Actually, Roediger’s book is accurate and well-documented, and only “incendiary” to whites and others who do not like to hear the truth about US society. Sanneh waffles throughout this piece, and it is confusing. He does not dig deeply enough into the foundational reality underlying these matters, or else does not understand that self-defined “whites” invented most of the racial and racist terminology that we have used in North America, and often across the globe. Whites invented “whites” and “blacks” as racialized terms and as key parts of the white racial frame, just as they did most aspects of that racial framing of society, and its other language (including almost all major racist epithets.) In his phrases like measure of “discrimination is built into whiteness itself, a racial category that has often functioned as a purely negative designation,” he fails to see that the historical data demonstrate quite clearly that whites invented the whiteness reality as past of a centuries-old white racial frame that rationalized whites’ extensive racial oppression, so of course racial discrimination and other racial oppression is built into whiteness itself. In addition, the last part of this phrase seems to miss the point that for whites, whiteness is almost always a positive thing (his few examples to the contrary notwithstanding) and has “often functioned” in negative way only for those who have been oppressed by white domination and racial oppression.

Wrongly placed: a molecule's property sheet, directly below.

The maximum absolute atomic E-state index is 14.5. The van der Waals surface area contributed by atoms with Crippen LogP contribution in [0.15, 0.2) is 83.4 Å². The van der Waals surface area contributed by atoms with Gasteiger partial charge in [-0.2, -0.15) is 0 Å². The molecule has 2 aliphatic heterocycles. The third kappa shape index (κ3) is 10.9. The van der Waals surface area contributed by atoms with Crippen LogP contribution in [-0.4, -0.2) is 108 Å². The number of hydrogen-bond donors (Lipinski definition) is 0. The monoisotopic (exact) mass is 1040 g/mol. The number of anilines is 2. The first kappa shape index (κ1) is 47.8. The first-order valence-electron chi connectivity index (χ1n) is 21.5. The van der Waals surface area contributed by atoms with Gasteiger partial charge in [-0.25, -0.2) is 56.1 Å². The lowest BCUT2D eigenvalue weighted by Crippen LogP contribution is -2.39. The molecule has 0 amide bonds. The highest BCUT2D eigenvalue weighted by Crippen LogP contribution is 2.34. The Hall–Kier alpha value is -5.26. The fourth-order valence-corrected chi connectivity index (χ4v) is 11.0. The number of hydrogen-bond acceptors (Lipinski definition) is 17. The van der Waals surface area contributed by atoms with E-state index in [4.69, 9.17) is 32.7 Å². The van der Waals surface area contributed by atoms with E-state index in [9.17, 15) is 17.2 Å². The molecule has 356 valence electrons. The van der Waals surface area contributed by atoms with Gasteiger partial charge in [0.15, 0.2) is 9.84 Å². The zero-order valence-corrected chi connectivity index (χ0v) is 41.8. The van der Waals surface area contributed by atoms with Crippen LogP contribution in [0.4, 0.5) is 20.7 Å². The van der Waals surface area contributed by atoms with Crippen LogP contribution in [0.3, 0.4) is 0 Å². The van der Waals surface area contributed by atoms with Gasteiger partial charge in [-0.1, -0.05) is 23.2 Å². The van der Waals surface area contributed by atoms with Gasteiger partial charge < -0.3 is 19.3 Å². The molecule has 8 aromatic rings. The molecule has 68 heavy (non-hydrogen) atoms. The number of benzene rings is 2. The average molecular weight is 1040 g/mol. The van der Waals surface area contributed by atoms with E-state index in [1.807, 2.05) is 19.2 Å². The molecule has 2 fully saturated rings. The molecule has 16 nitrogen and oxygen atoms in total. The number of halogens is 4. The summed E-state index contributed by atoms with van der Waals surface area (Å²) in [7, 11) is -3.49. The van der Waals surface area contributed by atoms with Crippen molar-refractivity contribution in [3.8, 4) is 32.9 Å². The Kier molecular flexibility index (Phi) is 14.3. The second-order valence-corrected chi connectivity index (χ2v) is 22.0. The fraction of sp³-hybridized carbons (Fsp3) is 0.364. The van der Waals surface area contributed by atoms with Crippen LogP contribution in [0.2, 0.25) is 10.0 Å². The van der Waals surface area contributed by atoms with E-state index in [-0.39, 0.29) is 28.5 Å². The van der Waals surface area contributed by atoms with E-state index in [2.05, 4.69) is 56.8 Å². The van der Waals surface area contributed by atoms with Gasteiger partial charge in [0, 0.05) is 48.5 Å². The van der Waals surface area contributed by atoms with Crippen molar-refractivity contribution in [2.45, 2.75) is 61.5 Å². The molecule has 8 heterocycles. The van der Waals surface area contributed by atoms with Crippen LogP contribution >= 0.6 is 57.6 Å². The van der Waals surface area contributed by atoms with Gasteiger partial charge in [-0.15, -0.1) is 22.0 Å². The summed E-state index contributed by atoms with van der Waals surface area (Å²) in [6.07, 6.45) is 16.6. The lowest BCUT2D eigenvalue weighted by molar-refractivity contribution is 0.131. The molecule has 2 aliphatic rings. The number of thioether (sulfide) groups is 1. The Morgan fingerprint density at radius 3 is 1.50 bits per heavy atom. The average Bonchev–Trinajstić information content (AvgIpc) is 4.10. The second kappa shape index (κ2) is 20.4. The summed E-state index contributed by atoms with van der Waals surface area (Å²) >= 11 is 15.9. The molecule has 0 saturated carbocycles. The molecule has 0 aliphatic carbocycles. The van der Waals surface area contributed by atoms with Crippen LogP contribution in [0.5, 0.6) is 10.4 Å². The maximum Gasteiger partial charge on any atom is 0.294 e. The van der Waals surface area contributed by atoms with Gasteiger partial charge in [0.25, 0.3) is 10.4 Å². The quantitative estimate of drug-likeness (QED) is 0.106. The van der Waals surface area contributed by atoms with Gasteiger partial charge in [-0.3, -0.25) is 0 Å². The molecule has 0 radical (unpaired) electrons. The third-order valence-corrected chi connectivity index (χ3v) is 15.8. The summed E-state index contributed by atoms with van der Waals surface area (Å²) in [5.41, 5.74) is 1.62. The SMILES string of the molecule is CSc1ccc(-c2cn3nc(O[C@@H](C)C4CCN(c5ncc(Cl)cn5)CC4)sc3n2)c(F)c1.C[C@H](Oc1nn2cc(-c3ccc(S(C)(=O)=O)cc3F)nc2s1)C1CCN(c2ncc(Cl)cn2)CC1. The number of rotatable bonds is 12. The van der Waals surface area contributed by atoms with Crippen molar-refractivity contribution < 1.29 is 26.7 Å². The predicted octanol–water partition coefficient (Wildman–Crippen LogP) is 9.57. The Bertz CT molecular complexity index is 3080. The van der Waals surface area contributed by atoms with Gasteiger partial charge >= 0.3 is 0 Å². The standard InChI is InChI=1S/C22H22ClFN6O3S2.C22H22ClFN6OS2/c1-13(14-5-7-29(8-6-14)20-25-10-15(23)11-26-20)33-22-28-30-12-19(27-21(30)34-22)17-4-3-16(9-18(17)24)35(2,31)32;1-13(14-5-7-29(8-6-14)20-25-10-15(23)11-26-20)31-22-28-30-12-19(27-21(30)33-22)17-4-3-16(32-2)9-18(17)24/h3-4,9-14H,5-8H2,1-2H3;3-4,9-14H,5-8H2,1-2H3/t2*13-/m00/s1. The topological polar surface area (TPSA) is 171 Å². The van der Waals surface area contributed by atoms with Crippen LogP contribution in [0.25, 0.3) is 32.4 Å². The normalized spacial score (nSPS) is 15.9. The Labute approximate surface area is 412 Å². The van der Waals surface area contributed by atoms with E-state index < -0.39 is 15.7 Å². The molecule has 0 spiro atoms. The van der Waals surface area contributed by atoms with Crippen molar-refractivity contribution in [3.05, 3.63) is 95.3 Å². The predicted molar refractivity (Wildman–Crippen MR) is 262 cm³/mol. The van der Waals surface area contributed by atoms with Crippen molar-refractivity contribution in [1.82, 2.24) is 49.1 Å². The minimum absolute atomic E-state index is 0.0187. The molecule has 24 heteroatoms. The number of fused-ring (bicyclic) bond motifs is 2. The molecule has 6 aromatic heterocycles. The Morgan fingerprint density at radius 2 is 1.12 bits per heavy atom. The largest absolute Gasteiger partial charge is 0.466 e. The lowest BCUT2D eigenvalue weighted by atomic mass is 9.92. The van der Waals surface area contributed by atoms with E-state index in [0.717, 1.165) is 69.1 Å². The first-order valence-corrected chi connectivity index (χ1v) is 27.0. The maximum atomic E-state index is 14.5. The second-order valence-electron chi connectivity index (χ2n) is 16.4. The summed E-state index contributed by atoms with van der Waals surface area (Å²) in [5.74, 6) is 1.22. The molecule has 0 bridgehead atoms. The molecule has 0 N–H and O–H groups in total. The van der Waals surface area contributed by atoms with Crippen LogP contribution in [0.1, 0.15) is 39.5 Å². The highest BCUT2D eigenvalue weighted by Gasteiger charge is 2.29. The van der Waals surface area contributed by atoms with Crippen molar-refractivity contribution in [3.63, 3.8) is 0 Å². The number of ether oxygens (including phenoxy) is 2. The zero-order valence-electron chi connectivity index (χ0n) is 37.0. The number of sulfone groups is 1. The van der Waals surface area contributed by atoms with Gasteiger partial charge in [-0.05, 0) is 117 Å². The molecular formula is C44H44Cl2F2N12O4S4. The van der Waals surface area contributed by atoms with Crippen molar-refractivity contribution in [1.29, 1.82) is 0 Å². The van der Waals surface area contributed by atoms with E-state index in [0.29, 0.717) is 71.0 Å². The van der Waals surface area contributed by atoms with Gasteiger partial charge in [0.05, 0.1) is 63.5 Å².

And the last line, about abolishing whiteness, also seems to miss the critical point. The only way to abolish whiteness is to abolish the system of racial oppression, with its still-dominant racial hierarchy, and thus the dominant white racial frame. There is much more here than abolishing the term whiteness or some notion of whiteness. This is about a system and foundation of racial oppression, not just about terms and dialogue–or some notion that whites are now fully problematized, and thus that “white is the new black.” What a strange notion!